19 Mar 2020

Exploring the possibilities of What’s Next? | Jason Clarke | Resilience

A quote by and picture of Jason Clark

Business resilience in the time of COVID-19.

At ICMI we are fortunate to have Australia’s best business thinkers in our stable. Our speakers are experts in change management, dealing with disruption and guiding businesses through uncharted waters.

The current health crisis presents several challenges in both protecting our staff’s health today, and protecting their income tomorrow as business realities set in. With this in mind, we’ve asked our speakers to share their insights on how businesses can ride the shockwave and minimise the impact.

About the Author:

One of the most sought-after creative minds in the country, Jason Clarke takes an optimistic approach to business resilience to explore bold new ways of thinking and working.

Here’s what he had to say:

How to Master your Disaster

Ever notice some people are better at change than others?

Whatever life throws at them, they work it to their advantage.

How do they do that?

Maybe they tune out the empty speculation that comes in times of uncertainty; when no-one knows what’s going on, we like to make stuff up, none of which will be helpful, accurate or positive, so avoiding idle opinion is just good mental hygiene.

Maybe they gain perspective by focusing on what’s not changing. Our larger purpose and daily realities tend to stay the same; all that really changes are the possibilities of new ways of thinking and working.

Maybe they scenario plan to prepare for all possible futures… or they’ve chosen not to worry about what they can’t control to give 100% to what they can. Maybe they recall all the chaos and turmoil they’ve overcome in their lives already and have learned to back themselves no matter what happens.

These are good strategies and I’ve used all of them at one stage or another. But my favourite is something much simpler, something I see every time a small child falls over.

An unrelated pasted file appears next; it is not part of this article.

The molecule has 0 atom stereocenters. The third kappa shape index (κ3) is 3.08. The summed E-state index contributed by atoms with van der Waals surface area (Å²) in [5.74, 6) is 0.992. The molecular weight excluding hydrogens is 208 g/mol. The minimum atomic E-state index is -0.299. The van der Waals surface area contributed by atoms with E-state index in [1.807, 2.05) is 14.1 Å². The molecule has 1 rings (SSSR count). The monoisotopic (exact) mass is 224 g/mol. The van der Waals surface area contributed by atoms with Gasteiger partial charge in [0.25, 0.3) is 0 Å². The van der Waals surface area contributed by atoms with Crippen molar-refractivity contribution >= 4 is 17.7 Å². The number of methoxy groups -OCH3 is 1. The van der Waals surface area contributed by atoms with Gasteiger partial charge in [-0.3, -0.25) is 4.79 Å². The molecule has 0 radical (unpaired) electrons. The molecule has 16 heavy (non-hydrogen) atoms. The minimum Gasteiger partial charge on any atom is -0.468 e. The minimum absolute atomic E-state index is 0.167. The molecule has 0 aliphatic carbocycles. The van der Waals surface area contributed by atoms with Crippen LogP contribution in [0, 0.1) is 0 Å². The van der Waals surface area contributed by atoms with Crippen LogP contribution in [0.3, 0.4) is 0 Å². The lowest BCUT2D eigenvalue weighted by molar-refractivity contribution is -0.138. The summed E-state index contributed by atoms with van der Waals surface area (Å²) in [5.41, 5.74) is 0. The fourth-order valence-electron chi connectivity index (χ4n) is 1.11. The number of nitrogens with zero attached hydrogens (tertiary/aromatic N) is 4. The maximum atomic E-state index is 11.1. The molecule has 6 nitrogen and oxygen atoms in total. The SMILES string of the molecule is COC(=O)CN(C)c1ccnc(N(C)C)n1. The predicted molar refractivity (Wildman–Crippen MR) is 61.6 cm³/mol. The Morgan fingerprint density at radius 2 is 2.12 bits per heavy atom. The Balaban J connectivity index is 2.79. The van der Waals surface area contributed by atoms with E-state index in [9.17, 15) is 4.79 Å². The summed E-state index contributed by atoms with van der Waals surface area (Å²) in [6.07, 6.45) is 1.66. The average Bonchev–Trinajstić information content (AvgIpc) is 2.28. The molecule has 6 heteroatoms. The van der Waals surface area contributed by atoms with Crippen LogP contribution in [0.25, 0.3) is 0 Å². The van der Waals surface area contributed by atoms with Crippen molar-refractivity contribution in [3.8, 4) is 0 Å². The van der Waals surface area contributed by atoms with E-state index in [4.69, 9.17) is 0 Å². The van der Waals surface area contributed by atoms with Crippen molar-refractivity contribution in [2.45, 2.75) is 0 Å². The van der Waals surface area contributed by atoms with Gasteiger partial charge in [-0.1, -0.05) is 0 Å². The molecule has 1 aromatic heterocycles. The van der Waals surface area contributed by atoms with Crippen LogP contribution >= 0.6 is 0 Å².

Picture a little kid running through a park, suddenly stumbling over their own feet then landing in a heap. For a few precious seconds they don’t laugh, they don’t cry, they just look… surprised. This isn’t what they had planned so they don’t know how to feel about it. Yet.

Is it good? Is it bad? Or just new?

The moment doesn’t last long; the kid will choose to laugh, cry or panic as soon as its parents do. As adults we dispense with that moment altogether and pass judgement within nanoseconds: everything is either good or bad.

But in that glorious instant of ‘I don’t know what to think’ lies the secret of the great inventors, innovators and entrepreneurs – instead of judging what they weren’t expecting, they explore its possibilities.

That’s how we got penicillin, x-rays and photography. And dynamite, Teflon and radium. And radio astronomy, vaccines, artificial hearts (and pacemakers), rubber bands, microwaves, shatterproof glass, vulcanised rubber, Scotchguard, sticky notes, blue jeans, margarine, sandpaper, choc-chip cookies, raisins, champagne, dry cleaning, cheese… and America. Pasteur said ‘Discovery is an accident meeting an open mind’ and he should know.

Minds usually work better when they’re not made up.

That’s the real secret of the Quick-Change Artist; instead of grieving for the loss of What Was, or freaking out about What Is, they explore the possibilities of What’s Next.

This article is part of our blog series on business resilience.

Learn more about Jason

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